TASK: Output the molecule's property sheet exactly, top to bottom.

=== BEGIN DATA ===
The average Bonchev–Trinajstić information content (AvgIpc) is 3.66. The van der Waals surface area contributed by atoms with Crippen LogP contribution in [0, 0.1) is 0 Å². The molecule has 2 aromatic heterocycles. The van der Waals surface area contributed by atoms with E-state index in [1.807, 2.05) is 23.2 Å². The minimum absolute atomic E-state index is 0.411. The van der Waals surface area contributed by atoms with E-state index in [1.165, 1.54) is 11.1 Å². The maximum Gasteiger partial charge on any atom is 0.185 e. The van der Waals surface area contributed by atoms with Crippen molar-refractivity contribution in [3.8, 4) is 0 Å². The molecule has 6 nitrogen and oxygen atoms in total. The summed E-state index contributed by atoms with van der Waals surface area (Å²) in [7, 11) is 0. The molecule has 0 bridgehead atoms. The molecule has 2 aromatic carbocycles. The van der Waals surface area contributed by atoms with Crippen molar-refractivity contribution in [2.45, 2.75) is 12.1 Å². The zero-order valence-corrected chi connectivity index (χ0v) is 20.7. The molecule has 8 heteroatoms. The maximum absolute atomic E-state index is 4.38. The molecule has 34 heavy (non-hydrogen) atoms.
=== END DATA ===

The average Bonchev–Trinajstić information content (AvgIpc) is 3.66. The van der Waals surface area contributed by atoms with Crippen LogP contribution in [0, 0.1) is 0 Å². The molecule has 2 aromatic heterocycles. The van der Waals surface area contributed by atoms with E-state index in [1.807, 2.05) is 23.2 Å². The minimum absolute atomic E-state index is 0.411. The van der Waals surface area contributed by atoms with E-state index in [1.165, 1.54) is 11.1 Å². The maximum Gasteiger partial charge on any atom is 0.185 e. The van der Waals surface area contributed by atoms with Crippen molar-refractivity contribution in [3.8, 4) is 0 Å². The molecule has 6 nitrogen and oxygen atoms in total. The summed E-state index contributed by atoms with van der Waals surface area (Å²) in [7, 11) is 0. The molecule has 0 bridgehead atoms. The molecule has 2 aromatic carbocycles. The van der Waals surface area contributed by atoms with Crippen molar-refractivity contribution in [2.45, 2.75) is 12.1 Å². The zero-order valence-corrected chi connectivity index (χ0v) is 20.7. The molecule has 8 heteroatoms. The maximum absolute atomic E-state index is 4.38. The molecule has 34 heavy (non-hydrogen) atoms.